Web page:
My Startup Life: The Story of a Teenage Entrepreneur


The first and last thing demanded of genius is the love of truth. — Goethe

Ben Casnocha is a genius. Seriously. When he offered to send me a copy of his book for review, I was expecting a bit of a "rah-rah 19 year old superstar" story. Most business biographies read that way. Not this one. Ben stuck to the truth. He showed the whole story and the result is a fantastic book – the kind that, when you sit down with the intention of reading one chapter, you lose track of time and end up reading five.

To summarize the story, Ben's 7th grade class did a web project that was meant to improve the local community. Ben enjoyed it so much that he kept working on it after school was out. Eventually, it transformed into Comcate, a company that sells software to local governments. The book is Ben's story about building a tech company in The Valley while still in high school.

The thing that I found so interesting is that Ben, who is currently just 19 years old, has already figured out many things about life and business that many people never figure out. For example, by the third chapter, Ben says he learned that talk is cheap. Contrast that with the dozens of people you know who do nothing but talk, and never take any action.

The book is filled with small boxes called "brainstorms." My favorite is this one:

I have a strategic plan. It's called "doing things"…In the early days of any new business, it's easier to plan than to act. It's easier to strategize than to actually do stuff.

In my own endeavors, I've always preferred to err on the side of too much action because it gives you feedback that you can never get from planning alone. It also causes you to waste money and feel like a failure, but like other new and scary experiences, you get used to it and learn to take it in stride.

Content Marketing Sins and How to Avoid Them

By chapter eight, Ben has learned that some people are long on platitudes and short on substance. He also acknowledges that entrepreneurship isn't as glamorous as the media makes it out to be.

Contrary to the typical media fantasy of yacht-cruising millionaires wheeling and dealing their way to the next big technology fortune, most entrepreneurship happens in quite ordinary circumstances. Dorm rooms, garages, kitchens, cafes… even bedrooms. Ordinary people, ordinary circumstances, ordinary conversations, but unusual passion.

Ben also has a brainstorm box in which he points out something that few people ever understand, or if they do, they don't acknowledge it. Luck Plays An Important Role in Business. To quote Ben "In my view, luck is the single most underrated component of success." But to his credit, he has also figured out that there are ways to maximize your luck, such as exposing yourself to as much randomness as possible.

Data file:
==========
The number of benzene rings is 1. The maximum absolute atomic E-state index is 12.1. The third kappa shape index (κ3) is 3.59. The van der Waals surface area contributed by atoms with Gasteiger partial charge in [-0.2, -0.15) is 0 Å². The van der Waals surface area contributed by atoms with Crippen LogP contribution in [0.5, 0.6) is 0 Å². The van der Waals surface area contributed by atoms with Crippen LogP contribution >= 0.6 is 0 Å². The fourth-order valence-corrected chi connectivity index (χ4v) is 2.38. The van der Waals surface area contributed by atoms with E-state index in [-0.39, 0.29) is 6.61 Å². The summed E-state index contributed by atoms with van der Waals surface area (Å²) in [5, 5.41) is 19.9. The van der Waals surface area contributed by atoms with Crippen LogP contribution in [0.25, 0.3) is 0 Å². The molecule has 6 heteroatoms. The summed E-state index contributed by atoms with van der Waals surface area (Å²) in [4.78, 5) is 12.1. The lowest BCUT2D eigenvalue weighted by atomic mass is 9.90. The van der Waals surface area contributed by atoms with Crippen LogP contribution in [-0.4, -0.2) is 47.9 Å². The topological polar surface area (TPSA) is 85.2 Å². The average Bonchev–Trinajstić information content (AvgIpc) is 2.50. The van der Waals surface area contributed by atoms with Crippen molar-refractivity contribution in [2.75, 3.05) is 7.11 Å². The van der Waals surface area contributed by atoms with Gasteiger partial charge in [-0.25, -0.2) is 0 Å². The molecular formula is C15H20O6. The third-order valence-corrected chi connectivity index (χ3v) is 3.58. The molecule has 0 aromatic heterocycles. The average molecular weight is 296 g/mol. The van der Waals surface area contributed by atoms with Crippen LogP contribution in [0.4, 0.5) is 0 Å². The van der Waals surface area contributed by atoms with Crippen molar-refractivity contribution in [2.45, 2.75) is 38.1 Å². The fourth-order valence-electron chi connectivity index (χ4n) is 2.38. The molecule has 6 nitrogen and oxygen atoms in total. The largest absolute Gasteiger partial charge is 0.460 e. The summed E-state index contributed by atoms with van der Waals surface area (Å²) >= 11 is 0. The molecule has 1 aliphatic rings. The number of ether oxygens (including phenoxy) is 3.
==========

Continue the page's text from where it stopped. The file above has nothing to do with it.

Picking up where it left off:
Throughout the rest of the book, Ben writes about the struggle of work/life balance, the struggle of being a high schooler in a world of adults, the importance of core skills like selling and networking, the importance of writing (starting a blog really will help you clarify your thinking), and the financial struggles of a young growing business. This is the first book I've read since Starting Something that really tells the good and bad sides of an entrepreneurial experience.

If you like business, you will like this book. It's written in a style that is engaging and easy to read. It embraces the emotional paradoxes that entrepreneurship can bring – the moments of self-doubt, the triumphs of self-confidence, the pain of failures, and the realization that those failures are only temporary. It's filled with great advice, and avoids any kind of magic bullet hocus pocus business thinking.

Pick up a copy, check out Ben's blog, and let him know what you think. It's a great view of what life as an entrepreneur is really all about.

  • Bill Wells

    Is the question one of trying to comprehend a truth or the truth? The challenge to live a world from an e-based perspective is rich but at times may not comprehend the capacity for the technological impacts that we are experiencing. When one works inside government, the chain of command is always felt in subltle ways that may point a finger back to that which may not be secure as we would like to me made to believe.